Former Albert Lea basketball coach inspired players

Published 3:38am Tuesday, September 24, 2013

Column: Notes from Nashville, by Andrew Dyrdal

When Orrie Jirele paced up and down the sidelines as Albert Lea’s boys’ basketball coach, there was no mistaking his passion for the game.

After a bad call, he would lose his jacket. The tie came off next. He wanted to win, not for himself but for his players, and amassed 168 victories over 15 years, becoming the winningest coach in program history.

Jirele died on Saturday while hunting in Albert Lea at age 73.

When news of Jirele’s death began to spread this weekend, those who knew him began posting their favorite memories of O.J. online. There was a common theme: That the passion that fueled Jirele as a basketball coach was present in each part of his life.

He was a violinist, playing in two community orchestras, and a counselor for 15 years at Albert Lea High School. When you spoke to Jirele, if was as if nobody else existed. He was only focused on you.

Jirele graduated from Pacelli High School in Austin and moved to Albert Lea in 1973 when he took over as the boys’ basketball coach. He went 14-6 in his first season and led the Tigers to three Big Nine Conference championships and three regional finals.

Jirele’s teams weren’t always the most talented, according to former player Paul Woodside, of Albert Lea, but they were successful, because his players worked hard for him.

“We became winners because of him,” Paul said. “He had a lot of passion and high expectations. He was a wild guy on the sidelines, but you knew he cared about his players.”

Paul said Jirele inspired a team that was expected to finish toward the bottom of the conference and led them to a co-championship.

He recounted losing to Owatonna on a last second shot during his junior season and being called to Jirele’s office before boarding the bus the following day to play the conference favorite Winona. Paul thought he and another player were in trouble but Jirele told them how proud he was of their effort and that he cared for them.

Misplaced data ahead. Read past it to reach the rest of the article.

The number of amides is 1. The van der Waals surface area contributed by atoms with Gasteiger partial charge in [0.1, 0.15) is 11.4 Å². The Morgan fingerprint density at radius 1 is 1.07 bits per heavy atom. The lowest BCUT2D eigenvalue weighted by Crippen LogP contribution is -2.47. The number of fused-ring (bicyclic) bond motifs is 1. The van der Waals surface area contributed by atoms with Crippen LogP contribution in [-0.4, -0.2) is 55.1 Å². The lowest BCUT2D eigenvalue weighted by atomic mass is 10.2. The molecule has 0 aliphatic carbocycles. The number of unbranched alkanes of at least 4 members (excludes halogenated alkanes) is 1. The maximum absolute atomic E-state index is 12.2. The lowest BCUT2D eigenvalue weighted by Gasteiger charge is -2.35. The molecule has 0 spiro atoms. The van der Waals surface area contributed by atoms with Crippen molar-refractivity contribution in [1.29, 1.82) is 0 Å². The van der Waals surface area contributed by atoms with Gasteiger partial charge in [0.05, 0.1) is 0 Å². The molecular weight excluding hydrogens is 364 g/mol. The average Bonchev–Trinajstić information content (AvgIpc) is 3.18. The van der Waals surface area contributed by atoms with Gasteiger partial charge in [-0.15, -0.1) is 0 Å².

“Winona didn’t have a chance that night,” Paul said. “It was over when we walked off the bus.

“He was tough to play for but real sincere.”

Jirele didn’t just inspire players but future coaches as well.

One of Jirele’s closet friends, Tom Jones, of Albert Lea, said while he didn’t play basketball in high school or college, he and his YMCA men’s league teams were asked to come scrimmage the Tigers varsity team.

“That’s when I got to know Orrie,” Jones said. “He asked me to coach my first team in 1985 and I’ve coached 23 years of basketball because of that.”

Jones said that his most memorable moment with Jirele came after one of those scrimmages when the coach told him, “I can only describe your game in one way. Your strength is inconsistency.”

Jones went on to referee basketball with Jirele for years and called him an “adult kid,” who seemed to never age.

“He’s a person who would do anything for you if he could,” Jones said. “I don’t think the kid ever left him.”

Even well after Jirele retired, he continued to be passionate about Albert Lea sports and his community.

Jirele was a substitute teacher for the Albert Lea Area School District, a board member for the Albert Lea High School Athletics Hall of Fame and attended every boys’ basketball game he could. He often sat on the court, near the Tigers bench in a folding chair. He appeared at youth basketball camps and practices and knew the X’s and O’s better than anyone else in town.

Jack Woodside, of Albert Lea, played golf with Jirele every week this summer and said all they did was talk about sports.

“He liked to reminisce about when Albert Lea and Austin had those great ball clubs,” Jack said. “Should have won this one, should have won that one. He loved it, and I loved it.”

Jirele’s impact on today’s high schoolers is evident. A Facebook group created on Sunday named “RIP Mr. Jirele” had 1,926 “likes” within 24 hours, and students are planning to wear camouflage to school on Friday in memory of “an amazing sub,” the page says.

Jirele’s passion and presence in the community as a coach, mentor, musician and leader will be sorely missed.

Jerry Nelson, of Mound, was Jirele’s principal at Albert Lea High School and said he had a wonderful rapport with all kids, regardless if they played basketball or not.

“He was a man for all seasons,” Nelson said. “He loved to hunt, fish, play violin. He was quite a guy.”

Andrew Dyrdal’s column appears in the Tribune each Tuesday.